~ C.S. Lewis

Her Gates Will Never Be Shut

I recently read Her Gates Will Never Be Shut by Brad Jersak. I first encountered Brad Jersak in Kevin Miller’s movie, Hellbound?. In the documentary, Miller wrestles with doctrines of hell and eschatological judgment. It is mostly comprised of interviews with various influential figures in Western Christianity such as Mark Driscoll, Greg Boyd, Mike Bickle, and Brian McLaren as well as some Roman Catholic and Orthodox thinkers. Brad Jersak was one of the interviewees and Her Gates Will Never Be Shut was the main inspiration behind the film. Brad’s contribution to the film was his discussion of the history of Gehenna, the Lake of Fire,  and of the early church fathers. His discussion is what motivated me to buy his book. Jersak rightly puts final judgement into the category of eschatology, not soteriology. He discusses hell, judgment, and eschatology.

Regarding hell…

Jersak discusses, at length, the various words that are often translated into hell. His most thorough discussion is on Gehenna, since that is the most frequent “hellish” word that appears in scripture. It is also the only “hellish” word that refers to judgment. Sheol, Hades, and Tartarus, even if they are literal, are all temporary, even according to the most conservative readings of scripture. He contends that, in both Hebrew and Christian scripture, hell (Gehenna, Sheol, Hades, etc.) is a rhetorical device referring to either the grave or present day destruction, not an unending torture chamber. His reasoning is sound and worth considering because he is not cavalier with scripture, he reads scripture with the community of the saints, i.e. he consults the early church fathers, and he avoids liberal sentimentality. In my opinion, Rob Bell fails to avoid all three of these pitfalls in his recent book, Love Wins.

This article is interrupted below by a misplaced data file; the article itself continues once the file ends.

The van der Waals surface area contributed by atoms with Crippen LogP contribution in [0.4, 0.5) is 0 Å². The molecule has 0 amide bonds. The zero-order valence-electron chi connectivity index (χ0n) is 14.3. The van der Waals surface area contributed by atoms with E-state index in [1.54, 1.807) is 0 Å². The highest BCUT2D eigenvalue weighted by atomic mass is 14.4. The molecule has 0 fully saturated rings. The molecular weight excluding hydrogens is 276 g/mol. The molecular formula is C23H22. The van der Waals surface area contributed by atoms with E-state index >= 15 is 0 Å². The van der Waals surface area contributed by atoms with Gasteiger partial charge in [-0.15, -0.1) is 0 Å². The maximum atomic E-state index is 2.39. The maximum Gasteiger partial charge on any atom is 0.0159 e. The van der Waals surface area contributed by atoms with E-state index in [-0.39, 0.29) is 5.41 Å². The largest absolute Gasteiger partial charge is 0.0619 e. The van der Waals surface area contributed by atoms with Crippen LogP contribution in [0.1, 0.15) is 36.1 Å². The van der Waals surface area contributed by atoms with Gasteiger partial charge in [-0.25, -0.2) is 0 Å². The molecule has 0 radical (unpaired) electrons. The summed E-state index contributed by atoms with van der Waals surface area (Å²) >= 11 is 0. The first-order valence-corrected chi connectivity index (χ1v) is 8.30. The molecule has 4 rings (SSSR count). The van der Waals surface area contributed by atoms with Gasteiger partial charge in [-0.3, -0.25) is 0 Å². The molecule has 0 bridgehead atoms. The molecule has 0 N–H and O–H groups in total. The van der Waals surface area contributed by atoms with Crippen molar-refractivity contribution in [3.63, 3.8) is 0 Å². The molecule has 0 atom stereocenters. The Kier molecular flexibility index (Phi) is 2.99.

Modern doctrines of hell are often more influenced by Greek philosophy, Protestantism (which is only 500 years old compared to 2000 years), and medieval paradigms than by scripture or teachings of the early church fathers. Jersak says as much, but unlike some, refrains from making the illogical and unbiblical leap from “no literal geographic hell” to universalism.

Regarding judgment…

For a universalist, hell is not the problem. Eternal punishment is. Doing away with a literal hell does not do away with the consequences of sin, even if they are eternal. Hell and eternal damnation are not the same thing, at least not literally. Eternal separation from God is hell, but that’s not the way any references to hell are used in scripture. The two are never conflated in scripture. A plain reading of scripture informs us that punishment is inescapable apart from repentance, nonexistence of a literal hell notwithstanding. Jersak doesn’t shy away from this, but he doesn’t settle at a plain reading of English translations of scripture. He maintains that, in the original Greek language of the text (referring particularly to Matthew 25), punishment is not retributive, but purgative, and eternal is not “forever without end”, but more like “for the whole age”. He knows this doesn’t necessarily prove universalism biblically and admits as much, but he also asserts that this puts dogmatic infernalism on weakening ground. Is there punishment? Yes, but, based on the Greek words used, it’s purgative. Is it without end? The bible doesn’t explicitly say, and even in the places in which it seems to clearly say so in English, it doesn’t.